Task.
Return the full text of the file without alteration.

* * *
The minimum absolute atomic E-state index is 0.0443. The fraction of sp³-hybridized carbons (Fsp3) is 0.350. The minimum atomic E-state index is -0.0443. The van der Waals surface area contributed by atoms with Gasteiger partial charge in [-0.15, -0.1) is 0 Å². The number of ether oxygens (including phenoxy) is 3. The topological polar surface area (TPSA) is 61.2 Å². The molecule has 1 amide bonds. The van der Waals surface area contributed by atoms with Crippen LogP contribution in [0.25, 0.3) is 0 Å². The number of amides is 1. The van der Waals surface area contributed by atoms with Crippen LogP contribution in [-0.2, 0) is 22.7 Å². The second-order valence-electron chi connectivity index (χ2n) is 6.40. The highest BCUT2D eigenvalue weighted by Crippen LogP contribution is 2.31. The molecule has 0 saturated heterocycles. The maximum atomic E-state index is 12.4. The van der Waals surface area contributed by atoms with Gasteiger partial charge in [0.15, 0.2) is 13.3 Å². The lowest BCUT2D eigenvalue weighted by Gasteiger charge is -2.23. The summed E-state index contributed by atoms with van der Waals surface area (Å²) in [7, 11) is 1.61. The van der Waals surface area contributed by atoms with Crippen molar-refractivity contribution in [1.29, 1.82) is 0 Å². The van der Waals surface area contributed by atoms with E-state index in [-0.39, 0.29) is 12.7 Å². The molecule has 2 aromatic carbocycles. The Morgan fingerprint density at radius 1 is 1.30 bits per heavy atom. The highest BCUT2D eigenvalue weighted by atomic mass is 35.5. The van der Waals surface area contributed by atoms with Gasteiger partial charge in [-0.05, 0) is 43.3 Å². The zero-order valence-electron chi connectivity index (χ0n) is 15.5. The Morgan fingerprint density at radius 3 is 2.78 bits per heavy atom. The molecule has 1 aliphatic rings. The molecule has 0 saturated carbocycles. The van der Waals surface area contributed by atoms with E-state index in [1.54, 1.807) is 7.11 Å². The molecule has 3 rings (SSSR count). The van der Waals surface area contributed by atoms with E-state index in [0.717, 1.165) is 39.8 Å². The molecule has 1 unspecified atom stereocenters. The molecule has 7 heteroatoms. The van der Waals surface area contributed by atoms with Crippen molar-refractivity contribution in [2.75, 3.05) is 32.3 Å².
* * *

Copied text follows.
The minimum absolute atomic E-state index is 0.0443. The fraction of sp³-hybridized carbons (Fsp3) is 0.350. The minimum atomic E-state index is -0.0443. The van der Waals surface area contributed by atoms with Gasteiger partial charge in [-0.15, -0.1) is 0 Å². The number of ether oxygens (including phenoxy) is 3. The topological polar surface area (TPSA) is 61.2 Å². The molecule has 1 amide bonds. The van der Waals surface area contributed by atoms with Crippen LogP contribution in [0.25, 0.3) is 0 Å². The number of amides is 1. The van der Waals surface area contributed by atoms with Crippen LogP contribution in [-0.2, 0) is 22.7 Å². The second-order valence-electron chi connectivity index (χ2n) is 6.40. The highest BCUT2D eigenvalue weighted by Crippen LogP contribution is 2.31. The molecule has 0 saturated heterocycles. The maximum atomic E-state index is 12.4. The van der Waals surface area contributed by atoms with Gasteiger partial charge in [0.15, 0.2) is 13.3 Å². The lowest BCUT2D eigenvalue weighted by Gasteiger charge is -2.23. The summed E-state index contributed by atoms with van der Waals surface area (Å²) in [7, 11) is 1.61. The van der Waals surface area contributed by atoms with Crippen molar-refractivity contribution in [1.29, 1.82) is 0 Å². The van der Waals surface area contributed by atoms with E-state index in [-0.39, 0.29) is 12.7 Å². The molecule has 2 aromatic carbocycles. The Morgan fingerprint density at radius 1 is 1.30 bits per heavy atom. The highest BCUT2D eigenvalue weighted by atomic mass is 35.5. The van der Waals surface area contributed by atoms with Gasteiger partial charge in [-0.05, 0) is 43.3 Å². The zero-order valence-electron chi connectivity index (χ0n) is 15.5. The Morgan fingerprint density at radius 3 is 2.78 bits per heavy atom. The molecule has 1 aliphatic rings. The molecule has 0 saturated carbocycles. The van der Waals surface area contributed by atoms with E-state index in [1.54, 1.807) is 7.11 Å². The molecule has 3 rings (SSSR count). The van der Waals surface area contributed by atoms with E-state index in [0.717, 1.165) is 39.8 Å². The molecule has 1 unspecified atom stereocenters. The molecule has 7 heteroatoms. The van der Waals surface area contributed by atoms with Crippen molar-refractivity contribution in [2.75, 3.05) is 32.3 Å².